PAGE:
Eliza Fay’s Original Letters from India

original letters from indiaAs the Dawn Princess slowly makes it’s way to India, via Singapore and Kuala Lumpar, I’ve been spending my days lounging on the Promenade Deck reading about another woman’s journey to India by sea.

The Original Letters from India by Eliza Fay paints quite a different picture of ocean life than the one I am living at the moment.

 On the Dawn Princess, there is no lack of food, lack of service, or lack of entertainment. The most difficult decision that needs to be made every day is where and when to eat and whether to sit and read or go to the gym.

This, of course, wasn’t the case for Eliza Fay. Her journey, by land and sea, was fraught with complications, imprisonment, near ship wrecks, and very little comfort. But as her letters reflect, it was never dull or uninteresting. 

Little is known about Eliza Fay’s early life, apart from the fact that she was born in South London in 1756 and her father was mostly likely a sailor.

All we really know of her life is what happened after her marriage to Irish lawyer Anthony Fay when she was in her early twenties. In 1779 the  newlyweds embarked on a haphazard journey to a new life in Calcutta, a journey that Eliza recorded through a series of letters that she sent to her family in England.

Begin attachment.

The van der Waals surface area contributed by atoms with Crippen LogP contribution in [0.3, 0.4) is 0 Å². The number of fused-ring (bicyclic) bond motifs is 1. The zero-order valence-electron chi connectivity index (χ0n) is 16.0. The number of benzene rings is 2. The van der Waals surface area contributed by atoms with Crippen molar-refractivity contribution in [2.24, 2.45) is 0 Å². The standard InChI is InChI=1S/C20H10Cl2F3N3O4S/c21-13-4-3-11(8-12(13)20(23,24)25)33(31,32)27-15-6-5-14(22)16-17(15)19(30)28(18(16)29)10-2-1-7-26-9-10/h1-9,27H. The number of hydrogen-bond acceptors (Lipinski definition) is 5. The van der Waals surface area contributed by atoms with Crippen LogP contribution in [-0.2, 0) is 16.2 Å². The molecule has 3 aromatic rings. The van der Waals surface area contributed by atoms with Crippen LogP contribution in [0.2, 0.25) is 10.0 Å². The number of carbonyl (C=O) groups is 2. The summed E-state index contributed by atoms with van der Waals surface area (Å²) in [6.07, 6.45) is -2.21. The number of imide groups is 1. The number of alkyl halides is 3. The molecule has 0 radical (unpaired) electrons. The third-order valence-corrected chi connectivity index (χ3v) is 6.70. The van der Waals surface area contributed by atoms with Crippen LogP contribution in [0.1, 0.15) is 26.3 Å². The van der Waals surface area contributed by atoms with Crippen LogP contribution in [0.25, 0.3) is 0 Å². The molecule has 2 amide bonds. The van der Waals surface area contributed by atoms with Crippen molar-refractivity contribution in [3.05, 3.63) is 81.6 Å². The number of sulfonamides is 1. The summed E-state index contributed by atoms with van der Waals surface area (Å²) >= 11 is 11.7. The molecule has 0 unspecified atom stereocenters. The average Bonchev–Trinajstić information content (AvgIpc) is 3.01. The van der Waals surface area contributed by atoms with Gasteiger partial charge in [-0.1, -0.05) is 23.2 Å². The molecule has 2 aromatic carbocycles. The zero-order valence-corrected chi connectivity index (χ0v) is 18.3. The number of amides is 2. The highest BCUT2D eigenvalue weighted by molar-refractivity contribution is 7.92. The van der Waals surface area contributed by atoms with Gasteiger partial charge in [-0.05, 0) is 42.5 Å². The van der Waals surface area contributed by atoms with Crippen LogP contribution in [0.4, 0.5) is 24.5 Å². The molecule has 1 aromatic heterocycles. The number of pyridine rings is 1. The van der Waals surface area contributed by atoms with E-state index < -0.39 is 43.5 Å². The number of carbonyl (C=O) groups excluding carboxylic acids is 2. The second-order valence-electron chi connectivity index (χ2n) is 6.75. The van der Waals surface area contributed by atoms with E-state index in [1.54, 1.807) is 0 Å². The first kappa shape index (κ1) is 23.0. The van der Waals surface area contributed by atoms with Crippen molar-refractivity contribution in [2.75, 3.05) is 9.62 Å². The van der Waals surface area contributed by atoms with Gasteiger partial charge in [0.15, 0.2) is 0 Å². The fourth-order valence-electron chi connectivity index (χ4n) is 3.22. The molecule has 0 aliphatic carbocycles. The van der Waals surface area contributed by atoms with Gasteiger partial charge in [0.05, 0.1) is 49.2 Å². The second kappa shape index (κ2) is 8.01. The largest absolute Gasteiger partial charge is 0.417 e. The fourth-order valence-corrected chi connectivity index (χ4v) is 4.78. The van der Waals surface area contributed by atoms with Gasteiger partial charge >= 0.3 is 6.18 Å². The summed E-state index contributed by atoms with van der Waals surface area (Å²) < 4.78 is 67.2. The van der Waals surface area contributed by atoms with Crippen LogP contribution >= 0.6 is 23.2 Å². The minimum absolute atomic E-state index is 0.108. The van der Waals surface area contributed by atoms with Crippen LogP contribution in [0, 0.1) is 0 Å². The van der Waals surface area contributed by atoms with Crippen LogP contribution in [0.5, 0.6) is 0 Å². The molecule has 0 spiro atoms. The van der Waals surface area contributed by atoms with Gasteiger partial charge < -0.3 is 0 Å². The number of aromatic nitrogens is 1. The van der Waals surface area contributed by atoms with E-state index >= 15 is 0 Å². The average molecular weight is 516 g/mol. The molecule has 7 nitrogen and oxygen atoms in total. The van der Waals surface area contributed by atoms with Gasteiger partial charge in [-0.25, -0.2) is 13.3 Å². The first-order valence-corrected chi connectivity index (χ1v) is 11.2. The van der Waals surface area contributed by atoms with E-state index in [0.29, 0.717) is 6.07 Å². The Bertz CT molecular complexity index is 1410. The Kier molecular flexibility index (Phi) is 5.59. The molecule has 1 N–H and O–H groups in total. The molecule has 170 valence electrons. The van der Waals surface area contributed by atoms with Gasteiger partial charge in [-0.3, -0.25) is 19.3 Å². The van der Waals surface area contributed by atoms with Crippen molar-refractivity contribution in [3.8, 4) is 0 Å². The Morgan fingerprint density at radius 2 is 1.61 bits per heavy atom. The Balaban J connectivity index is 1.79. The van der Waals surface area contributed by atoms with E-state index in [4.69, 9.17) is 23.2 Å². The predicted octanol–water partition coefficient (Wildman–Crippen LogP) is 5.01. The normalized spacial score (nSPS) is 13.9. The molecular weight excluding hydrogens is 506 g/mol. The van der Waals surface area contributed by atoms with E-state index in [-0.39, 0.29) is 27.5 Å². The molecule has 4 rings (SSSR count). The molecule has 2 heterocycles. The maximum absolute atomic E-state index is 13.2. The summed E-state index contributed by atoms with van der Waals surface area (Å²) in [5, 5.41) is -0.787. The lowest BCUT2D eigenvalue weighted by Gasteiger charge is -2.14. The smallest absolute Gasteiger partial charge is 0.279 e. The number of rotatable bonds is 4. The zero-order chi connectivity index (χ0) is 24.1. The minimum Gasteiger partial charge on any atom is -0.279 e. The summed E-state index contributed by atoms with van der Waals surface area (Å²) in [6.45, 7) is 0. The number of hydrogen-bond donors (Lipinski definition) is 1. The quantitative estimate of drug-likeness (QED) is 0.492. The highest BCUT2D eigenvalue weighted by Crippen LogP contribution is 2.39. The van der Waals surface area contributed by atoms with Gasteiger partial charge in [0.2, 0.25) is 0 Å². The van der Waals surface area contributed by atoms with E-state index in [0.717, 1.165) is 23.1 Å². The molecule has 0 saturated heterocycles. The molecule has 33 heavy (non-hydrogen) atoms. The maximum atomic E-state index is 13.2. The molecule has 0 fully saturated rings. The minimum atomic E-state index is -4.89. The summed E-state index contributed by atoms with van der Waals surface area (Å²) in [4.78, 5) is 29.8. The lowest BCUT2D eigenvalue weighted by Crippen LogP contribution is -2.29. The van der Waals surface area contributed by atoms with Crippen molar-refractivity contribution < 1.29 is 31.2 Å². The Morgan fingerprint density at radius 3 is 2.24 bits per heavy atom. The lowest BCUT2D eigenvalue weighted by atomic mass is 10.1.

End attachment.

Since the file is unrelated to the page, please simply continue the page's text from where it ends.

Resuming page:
And what letters they were. Long and rambling, more like journal entries than letters, they are often hard to read due to their lack of structure. But it’s this very lack of structure – unguarded and uncensored – that make them so fascinating. Here is a woman, with limited education, who is living an adventure that would have most of us shaking in our shoes.

The collection was first published in 1817 and provides an unguarded and uncensored glimpse of their perilous adventures by land and sea across Europe and the Middle East to India.

In long, winding, letters, Eliza Fay offers up frank opinions and descriptions of those she meets, both favourable and unfavourable. No one and nothing is spared except maybe Eliza herself who she obviously sees as the stoic heroine who survives one misadventure after another.

But perhaps Simon Winchester, in his introduction in the edition put out by the New York Review Books, descirbes Eliza’s letters best when he writes that

“No calmer correspondent can be imagined than the magnificent Mrs Fay, for whom the words imperturbable, indomitable, and redoubtable might have been coined”

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